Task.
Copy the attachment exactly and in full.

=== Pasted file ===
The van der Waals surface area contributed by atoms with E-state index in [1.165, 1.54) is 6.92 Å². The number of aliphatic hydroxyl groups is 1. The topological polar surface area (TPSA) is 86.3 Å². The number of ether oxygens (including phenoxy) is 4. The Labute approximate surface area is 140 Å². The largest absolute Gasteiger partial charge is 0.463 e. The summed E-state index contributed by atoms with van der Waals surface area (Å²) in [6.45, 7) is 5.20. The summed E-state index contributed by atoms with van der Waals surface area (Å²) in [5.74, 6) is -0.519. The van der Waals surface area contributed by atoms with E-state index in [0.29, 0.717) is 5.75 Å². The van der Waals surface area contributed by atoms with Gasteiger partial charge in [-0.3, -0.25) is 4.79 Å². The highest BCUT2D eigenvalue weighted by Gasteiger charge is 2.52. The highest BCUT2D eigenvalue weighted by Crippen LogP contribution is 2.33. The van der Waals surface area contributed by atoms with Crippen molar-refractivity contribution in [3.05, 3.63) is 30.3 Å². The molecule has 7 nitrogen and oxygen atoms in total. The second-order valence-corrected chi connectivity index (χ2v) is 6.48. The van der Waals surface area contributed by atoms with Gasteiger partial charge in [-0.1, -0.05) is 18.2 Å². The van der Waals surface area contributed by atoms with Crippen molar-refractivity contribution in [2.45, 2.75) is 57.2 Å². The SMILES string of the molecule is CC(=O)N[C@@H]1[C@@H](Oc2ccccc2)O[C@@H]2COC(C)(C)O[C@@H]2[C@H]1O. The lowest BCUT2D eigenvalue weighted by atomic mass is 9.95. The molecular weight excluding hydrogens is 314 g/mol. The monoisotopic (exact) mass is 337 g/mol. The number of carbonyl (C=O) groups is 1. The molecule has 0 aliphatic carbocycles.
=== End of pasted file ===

The van der Waals surface area contributed by atoms with E-state index in [1.165, 1.54) is 6.92 Å². The number of aliphatic hydroxyl groups is 1. The topological polar surface area (TPSA) is 86.3 Å². The number of ether oxygens (including phenoxy) is 4. The Labute approximate surface area is 140 Å². The largest absolute Gasteiger partial charge is 0.463 e. The summed E-state index contributed by atoms with van der Waals surface area (Å²) in [6.45, 7) is 5.20. The summed E-state index contributed by atoms with van der Waals surface area (Å²) in [5.74, 6) is -0.519. The van der Waals surface area contributed by atoms with E-state index in [0.29, 0.717) is 5.75 Å². The van der Waals surface area contributed by atoms with Gasteiger partial charge in [-0.3, -0.25) is 4.79 Å². The highest BCUT2D eigenvalue weighted by Gasteiger charge is 2.52. The highest BCUT2D eigenvalue weighted by Crippen LogP contribution is 2.33. The van der Waals surface area contributed by atoms with Crippen molar-refractivity contribution in [3.05, 3.63) is 30.3 Å². The molecule has 7 nitrogen and oxygen atoms in total. The second-order valence-corrected chi connectivity index (χ2v) is 6.48. The van der Waals surface area contributed by atoms with Gasteiger partial charge in [-0.1, -0.05) is 18.2 Å². The van der Waals surface area contributed by atoms with Crippen molar-refractivity contribution in [2.45, 2.75) is 57.2 Å². The SMILES string of the molecule is CC(=O)N[C@@H]1[C@@H](Oc2ccccc2)O[C@@H]2COC(C)(C)O[C@@H]2[C@H]1O. The lowest BCUT2D eigenvalue weighted by atomic mass is 9.95. The molecular weight excluding hydrogens is 314 g/mol. The monoisotopic (exact) mass is 337 g/mol. The number of carbonyl (C=O) groups is 1. The molecule has 0 aliphatic carbocycles.